by Bill O’Grady | PDF
In this five-part series on the geopolitics of the 2020 election, we have divided the reports into nine sections. Last week, in Part II, we discussed the second and third sections, understanding the electorate and party coalitions. In this report, we continue our coverage with the fourth and fifth sections, the incidence of the establishment coalition and the impact of social media.
by Bill O’Grady | PDF
In this five-part series on the geopolitics of the 2020 election, we have broken the reports into nine sections. In Part I, we covered the basics of public finance. This week, we will cover the second and third sections, understanding the electorate and party coalitions.
Understanding the Electorate
Understanding the electorate is about divining the psychological and economic interests of voters. In this section, we describe how we examine the voting public.
There is a distinction between class and identity. Identity is complicated. All of us belong to various groups based upon our gender, race, religion, age, geographic location, education, etc. The interlacing of these various memberships is known as intersectionality. Although the term is often applied to those who face discrimination, in general, this term captures the various “tribal” groups to which we find ourselves belonging. Thus, a white, gay, Catholic with a graduate degree may have something in common with a Hispanic, straight, Catholic with a high school diploma through their religious affiliation. However, it is unlikely the commonality would be very strong. In general, the greater the identity overlap a person has with others the higher the probability they will vote for or favor candidates of a similar persuasion. At the same time, each person tends to “rank order” their identities; some put a much higher rank on race relative to religion, for example. Or, their geographic location is the most important identity classification.
Class is rather straightforward, determined by the decile in which one’s income and wealth falls. This breakdown isn’t perfect, however, as the class interests between two people with equal income can differ. For example, if two middle managers at different firms make the same income, but one manager’s firm benefits from free trade and the other does not, they may favor different economic policies. But, in general, policies favored by class tend to be uniform. For example, the wealthy tend to have similar positions on taxes, while the less affluent tend to think very highly of Social Security.
We define a group as the cross-section of identity and class. A group is a set of like-minded people who tend to support similar political, economic and social positions.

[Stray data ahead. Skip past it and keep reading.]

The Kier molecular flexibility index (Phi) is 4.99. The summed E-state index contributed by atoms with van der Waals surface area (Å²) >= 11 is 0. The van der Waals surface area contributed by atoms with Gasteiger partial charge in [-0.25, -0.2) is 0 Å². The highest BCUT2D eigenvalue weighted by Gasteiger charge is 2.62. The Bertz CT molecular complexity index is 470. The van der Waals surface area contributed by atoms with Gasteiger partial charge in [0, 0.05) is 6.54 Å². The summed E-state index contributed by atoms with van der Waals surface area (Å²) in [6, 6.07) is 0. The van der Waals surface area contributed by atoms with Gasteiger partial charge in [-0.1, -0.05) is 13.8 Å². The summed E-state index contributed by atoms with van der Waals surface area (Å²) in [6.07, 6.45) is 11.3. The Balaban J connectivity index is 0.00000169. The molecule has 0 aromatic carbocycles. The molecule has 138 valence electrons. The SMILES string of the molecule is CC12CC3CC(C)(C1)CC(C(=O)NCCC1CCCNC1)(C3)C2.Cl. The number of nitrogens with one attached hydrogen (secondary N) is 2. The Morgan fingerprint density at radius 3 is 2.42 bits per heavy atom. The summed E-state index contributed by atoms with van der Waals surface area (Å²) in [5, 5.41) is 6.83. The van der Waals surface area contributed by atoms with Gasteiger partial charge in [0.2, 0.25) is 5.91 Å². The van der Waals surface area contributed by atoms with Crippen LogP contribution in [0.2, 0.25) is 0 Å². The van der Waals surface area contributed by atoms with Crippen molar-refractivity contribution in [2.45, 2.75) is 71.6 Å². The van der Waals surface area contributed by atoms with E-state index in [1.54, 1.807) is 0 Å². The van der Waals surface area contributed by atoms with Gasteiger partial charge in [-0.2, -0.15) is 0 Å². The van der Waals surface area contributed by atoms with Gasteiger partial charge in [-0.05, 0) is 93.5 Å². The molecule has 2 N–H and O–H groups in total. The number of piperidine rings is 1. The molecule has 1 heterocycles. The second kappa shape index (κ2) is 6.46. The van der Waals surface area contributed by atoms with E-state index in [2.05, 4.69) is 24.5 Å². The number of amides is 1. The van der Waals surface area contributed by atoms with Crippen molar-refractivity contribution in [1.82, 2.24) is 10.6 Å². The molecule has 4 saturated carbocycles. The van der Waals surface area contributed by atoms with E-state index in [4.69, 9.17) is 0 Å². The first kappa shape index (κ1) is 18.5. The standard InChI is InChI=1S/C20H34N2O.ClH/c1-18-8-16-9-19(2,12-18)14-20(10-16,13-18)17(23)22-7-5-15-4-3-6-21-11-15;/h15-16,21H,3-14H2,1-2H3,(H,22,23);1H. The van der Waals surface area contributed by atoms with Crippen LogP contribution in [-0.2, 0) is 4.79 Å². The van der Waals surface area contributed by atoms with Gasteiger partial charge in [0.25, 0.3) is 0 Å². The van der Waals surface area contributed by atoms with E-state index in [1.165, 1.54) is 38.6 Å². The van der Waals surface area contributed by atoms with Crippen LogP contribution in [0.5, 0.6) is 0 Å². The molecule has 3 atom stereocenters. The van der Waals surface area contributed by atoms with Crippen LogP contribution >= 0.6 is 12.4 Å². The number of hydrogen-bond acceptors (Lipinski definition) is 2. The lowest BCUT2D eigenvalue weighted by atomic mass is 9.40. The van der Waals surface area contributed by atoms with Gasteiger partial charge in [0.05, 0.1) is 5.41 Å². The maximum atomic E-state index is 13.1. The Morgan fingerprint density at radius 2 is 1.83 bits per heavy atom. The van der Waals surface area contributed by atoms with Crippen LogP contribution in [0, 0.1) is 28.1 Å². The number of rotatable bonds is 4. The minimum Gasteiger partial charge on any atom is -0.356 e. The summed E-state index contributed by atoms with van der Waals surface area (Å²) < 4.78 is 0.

To describe the interplay between identity and class, we have borrowed this grid from Peter Zeihan.
by Bill O’Grady
Last week, we defined important terms that shape the political alignments and examined the coalitions that mostly define the political sphere. This week, we make some general observations of how the coalitions interact, discuss the “natural” pairings of the coalitions and examine historical examples. We will conclude with market ramifications.
There is a division between class and identity. This is probably the greatest cause of confusion among political pundits and the general public alike. Sometimes voters will select a candidate who is detrimental to their economic interests. They usually do this because, at the time of their vote, identity was a stronger factor than class. Because it is more emotional and tribal, identity makes it hard to project outcomes. Class is fairly easy to observe; one can use wealth as a proxy. But identity, because it is multi-dimensional and somewhat fluid, can turn elections in unexpected ways. Our “laundry list” of surprises, the anti-establishment political outcomes noted in Part I of this report, were partly due to decisions based on identity.
Political leaders tend to use identity to woo voters outside the coalition of their class. This is done by either claiming affiliation to a group or by warning against the negative outcomes if another group takes office. Nearly every campaign story has some “origin myth,” where the candidate (usually RWE or LWE) harkens back to some period of their lives when they were living a hardscrabble existence so they can claim affinity to the populists to attract their vote. In some cases, the candidate is so removed from struggle that they have to cite the origin myths of their parents, grandparents or great-grandparents.
The other tactic often deployed is to suggest that if the other establishment candidate wins he/she will support policies that will undermine a populist group’s identity. For example, if a LWE candidate is trying to gain support from LWP voters, he will cite the threat to immigration or reproductive rights if the other candidate wins. A RWE may use similar tactics on the RWP, suggesting a LWE candidate will undermine gun ownership or religious liberties.
 A refresher on the coalitions—RWE: right-wing establishment; RWP: right-wing populist; LWE: left-wing establishment; and LWP: left-wing populist.